On faith and belief

I have come to learn something about the existence of belief that I would like to share. I know many of us go through times where they have doubts about belief and faith, and whether they really exist in the rational realm of things. For me every attempt that tries to reason directly with faith reaches the faculty with which it is reasoning: the mind, and then stops.
On the other hand, there is a different kind of reasoning that might provide more light: the reasoning where you get to observe the impact faith has on you and your life, like putting faith in a lab and making some tests, and using the tools we’re given to observe. What I’m going to share today is one of my observations.
I often wonder how some deeds that I consider wrong do not cause other doers the turmoil it causes me (or vice versa). Also, I wonder just the same how the same deeds do not cause me the same psychological turmoil when I do them at different times or points in my life. The only answer that I feel is right is simply faith.
In order to feel guilty or ashamed (or to put it more aptly: responsible), you need to have a specific set of beliefs; in rules or commandments decreed by a deity, or even in a group of morals of your own creation that you live by. The very fact that you are a believer directly impacts the way you feel about how you live and act. If belief does not exist, you would not feel any kind of guilt or shame whatever you do. The belief that something is right determines how you live.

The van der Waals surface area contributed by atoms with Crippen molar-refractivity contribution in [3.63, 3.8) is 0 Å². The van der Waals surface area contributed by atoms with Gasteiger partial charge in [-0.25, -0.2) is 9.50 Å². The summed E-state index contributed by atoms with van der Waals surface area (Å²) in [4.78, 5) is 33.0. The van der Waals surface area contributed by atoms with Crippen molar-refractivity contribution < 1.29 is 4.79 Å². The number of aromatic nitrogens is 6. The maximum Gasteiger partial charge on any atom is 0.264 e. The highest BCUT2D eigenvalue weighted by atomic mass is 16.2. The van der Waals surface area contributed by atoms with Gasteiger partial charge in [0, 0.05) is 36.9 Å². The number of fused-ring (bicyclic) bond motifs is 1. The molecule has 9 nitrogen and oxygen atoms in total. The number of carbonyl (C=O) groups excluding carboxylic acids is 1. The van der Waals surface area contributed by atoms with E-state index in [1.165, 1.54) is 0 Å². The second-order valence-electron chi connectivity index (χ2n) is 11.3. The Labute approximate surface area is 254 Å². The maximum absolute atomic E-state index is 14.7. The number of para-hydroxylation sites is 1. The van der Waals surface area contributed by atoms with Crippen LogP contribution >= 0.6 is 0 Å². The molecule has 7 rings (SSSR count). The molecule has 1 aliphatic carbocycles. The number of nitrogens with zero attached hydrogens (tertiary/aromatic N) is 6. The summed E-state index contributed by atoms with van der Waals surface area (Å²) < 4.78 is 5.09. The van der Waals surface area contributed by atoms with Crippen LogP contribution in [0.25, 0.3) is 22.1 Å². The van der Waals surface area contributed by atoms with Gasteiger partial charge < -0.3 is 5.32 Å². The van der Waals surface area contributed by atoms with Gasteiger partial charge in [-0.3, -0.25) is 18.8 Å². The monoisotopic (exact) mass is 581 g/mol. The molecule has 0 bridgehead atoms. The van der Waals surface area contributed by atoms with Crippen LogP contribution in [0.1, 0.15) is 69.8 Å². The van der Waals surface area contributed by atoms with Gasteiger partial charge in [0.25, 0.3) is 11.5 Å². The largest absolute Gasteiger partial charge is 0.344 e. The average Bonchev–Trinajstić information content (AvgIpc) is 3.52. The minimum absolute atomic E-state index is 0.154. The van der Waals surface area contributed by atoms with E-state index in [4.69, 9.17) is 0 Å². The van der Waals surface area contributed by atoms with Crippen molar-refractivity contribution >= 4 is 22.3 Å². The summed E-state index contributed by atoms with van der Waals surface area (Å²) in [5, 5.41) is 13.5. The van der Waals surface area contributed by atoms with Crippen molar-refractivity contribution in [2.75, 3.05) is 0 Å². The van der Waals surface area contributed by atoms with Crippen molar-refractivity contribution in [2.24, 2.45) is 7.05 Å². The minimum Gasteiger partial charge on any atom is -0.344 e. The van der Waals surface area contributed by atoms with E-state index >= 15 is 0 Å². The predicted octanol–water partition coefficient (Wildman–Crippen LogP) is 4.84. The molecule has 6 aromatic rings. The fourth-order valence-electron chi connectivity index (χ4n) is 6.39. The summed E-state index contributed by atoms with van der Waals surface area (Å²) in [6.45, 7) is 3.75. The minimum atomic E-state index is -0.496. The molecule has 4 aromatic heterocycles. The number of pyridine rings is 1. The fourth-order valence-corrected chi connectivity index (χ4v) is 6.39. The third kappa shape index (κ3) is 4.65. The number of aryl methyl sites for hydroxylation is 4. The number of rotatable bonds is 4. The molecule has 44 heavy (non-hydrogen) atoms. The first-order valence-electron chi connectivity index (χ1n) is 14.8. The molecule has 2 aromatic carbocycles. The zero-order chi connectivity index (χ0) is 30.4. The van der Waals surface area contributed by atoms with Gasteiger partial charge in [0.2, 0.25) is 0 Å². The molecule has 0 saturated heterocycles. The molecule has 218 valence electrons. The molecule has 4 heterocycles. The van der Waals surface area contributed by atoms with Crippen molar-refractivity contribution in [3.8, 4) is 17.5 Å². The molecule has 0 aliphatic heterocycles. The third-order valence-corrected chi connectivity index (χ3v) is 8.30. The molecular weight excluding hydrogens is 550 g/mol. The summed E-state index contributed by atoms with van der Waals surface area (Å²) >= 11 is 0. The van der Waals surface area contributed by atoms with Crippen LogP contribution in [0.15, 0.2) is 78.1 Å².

Belief isn’t one or the same among people. As I said, although non-believers openly discard the notion of faith or a deity, some of them live up to higher moral standards than believers themselves. It really is about how strong your faith in what you believe is, and how often you practice what you preach. This also answers my early wondering about why the effect a deed has on me would differ from one time to another: because the strength of my faith changes.
I bring the discussion now to God: if the rule you live by isn’t really something of your creation, and also not something that can be associated with a habit, but simply that: a rule. If these rules can be constituents of a religion that you adhere to; then you need only look inside your self and see whether your belief is actually there when you break any of these rules. If you feel nothing, then you are probably not a believer in the rule or your faith is weak and needs work. If you feel something, then that’s proof that faith exists. It’s really between you and that self of yours.
One of the most interesting properties of faith is that it is not constant. If it were, then there would be no practical side to it. In order to have faith, you must have some sort of practice. For some this practice is religion, for others it is just their morals, but either case, all are believers of different kinds and colors.

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